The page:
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When it comes to managing others, there are so many factors that can influence whether or not workplace teams fail or succeed.

Each group has its own dynamic, its own character, its own preferences and strengths, dislikes and weaknesses.

Change one person in the line-up, and you can dramatically amplify or diminish the self-belief or confidence of the individual members.

Place them in a new environment or set them unfamiliar expectations or responsibilities… and the transition can either inspire or oppress, delight or provoke them.

Nevertheless, in the nearly two decades I have spent as a corporate trainer, I have learned that managing teams to express their optimal performance comes down to four critical keys.

1. Getting communication right

Teams are made up of people, and people have their own personal aspirations and individual concerns, pressures and fears. A manager has to make the time to check in and communicate with those who will be looking to him/her for direction, motivation and feedback.

Funnily enough, effective team-related communication is not just about a manager asking the right questions and listening attentively to responses… it’s also about timing. Knowing when to ask the right questions, is as important as knowing which questions to ask.

A crisis is hardly going to be the ideal time to learn about a teammate’s background, or their more personal or family circumstances. Conversely, when things are going smoothly, not inviting team members to share their professional opinions and suggestions, is a squandered opportunity for effective, team-boosting communication.

Establishing good channels of communication, and making it safe to share views and show up authentically at work, is a vital component for the health, unity and impact of a team.

2. Aligning company vision and purpose

Does a team believe their organisation is setting the right goals? Do they feel its purpose and vision are aligned?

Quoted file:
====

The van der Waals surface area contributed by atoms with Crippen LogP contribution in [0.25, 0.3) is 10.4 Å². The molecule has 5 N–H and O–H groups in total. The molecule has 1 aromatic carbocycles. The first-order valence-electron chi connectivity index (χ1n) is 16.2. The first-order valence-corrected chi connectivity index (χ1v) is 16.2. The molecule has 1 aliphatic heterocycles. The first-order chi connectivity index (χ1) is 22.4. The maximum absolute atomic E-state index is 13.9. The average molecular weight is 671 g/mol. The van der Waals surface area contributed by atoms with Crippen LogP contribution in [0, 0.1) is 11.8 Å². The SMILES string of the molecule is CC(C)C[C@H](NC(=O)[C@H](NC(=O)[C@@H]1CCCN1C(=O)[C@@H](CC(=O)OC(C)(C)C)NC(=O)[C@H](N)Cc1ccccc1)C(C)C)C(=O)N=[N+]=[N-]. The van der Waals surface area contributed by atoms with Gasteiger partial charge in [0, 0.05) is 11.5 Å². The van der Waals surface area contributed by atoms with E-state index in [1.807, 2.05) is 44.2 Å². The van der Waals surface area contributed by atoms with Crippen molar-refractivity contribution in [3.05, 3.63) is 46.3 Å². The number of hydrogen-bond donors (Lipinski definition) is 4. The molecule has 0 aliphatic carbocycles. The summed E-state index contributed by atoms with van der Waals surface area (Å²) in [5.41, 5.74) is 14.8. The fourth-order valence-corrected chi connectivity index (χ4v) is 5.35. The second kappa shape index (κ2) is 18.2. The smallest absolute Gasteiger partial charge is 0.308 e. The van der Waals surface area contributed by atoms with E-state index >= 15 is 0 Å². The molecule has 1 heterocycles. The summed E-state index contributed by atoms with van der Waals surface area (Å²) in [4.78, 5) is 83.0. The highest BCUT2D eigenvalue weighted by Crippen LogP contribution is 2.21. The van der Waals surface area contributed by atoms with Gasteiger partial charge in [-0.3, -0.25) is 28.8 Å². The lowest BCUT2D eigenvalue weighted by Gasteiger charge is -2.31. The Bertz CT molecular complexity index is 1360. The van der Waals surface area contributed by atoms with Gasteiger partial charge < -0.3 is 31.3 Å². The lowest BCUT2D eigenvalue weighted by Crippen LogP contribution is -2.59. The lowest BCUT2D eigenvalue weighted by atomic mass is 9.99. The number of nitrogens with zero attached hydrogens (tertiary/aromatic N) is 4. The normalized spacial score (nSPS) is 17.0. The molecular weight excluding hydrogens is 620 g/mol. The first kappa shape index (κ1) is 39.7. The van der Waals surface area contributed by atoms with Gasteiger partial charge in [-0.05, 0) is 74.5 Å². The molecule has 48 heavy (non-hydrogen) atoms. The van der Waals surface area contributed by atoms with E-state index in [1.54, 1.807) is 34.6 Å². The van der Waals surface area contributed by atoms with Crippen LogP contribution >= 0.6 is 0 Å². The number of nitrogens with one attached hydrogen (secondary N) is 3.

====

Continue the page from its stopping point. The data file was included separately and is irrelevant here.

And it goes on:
Noone wants to work for a company that, deep down, they believe is failing to live up to, or is out of touch, with what it says it wants to accomplish.

There are those who believe that the only things employees should care about are a steady pay cheque and a stable job position. But this is a cynical and very short-sighted perspective, and produces teams who fall apart at the first sign of crisis or disagreement, or whose members simply disappear when a financially more attractive offer comes along.

In order to get the best from its people, an organisation has to continually challenge itself to ensure that what it says it stands for, is being expressed in the goals and initiatives – i.e. the purpose – that it professionally undertakes.

And managers must rely on effective communication, to ensure that awareness of such alignment reaches their team.

3. Aligning company’s and employees’ goals

This also works the other way.

A manager who has taken the time to discover each team member’s dreams and aspirations, must also demonstrate how the company’s goals are aligned with, and serve to advance, each individual’s own personal targets.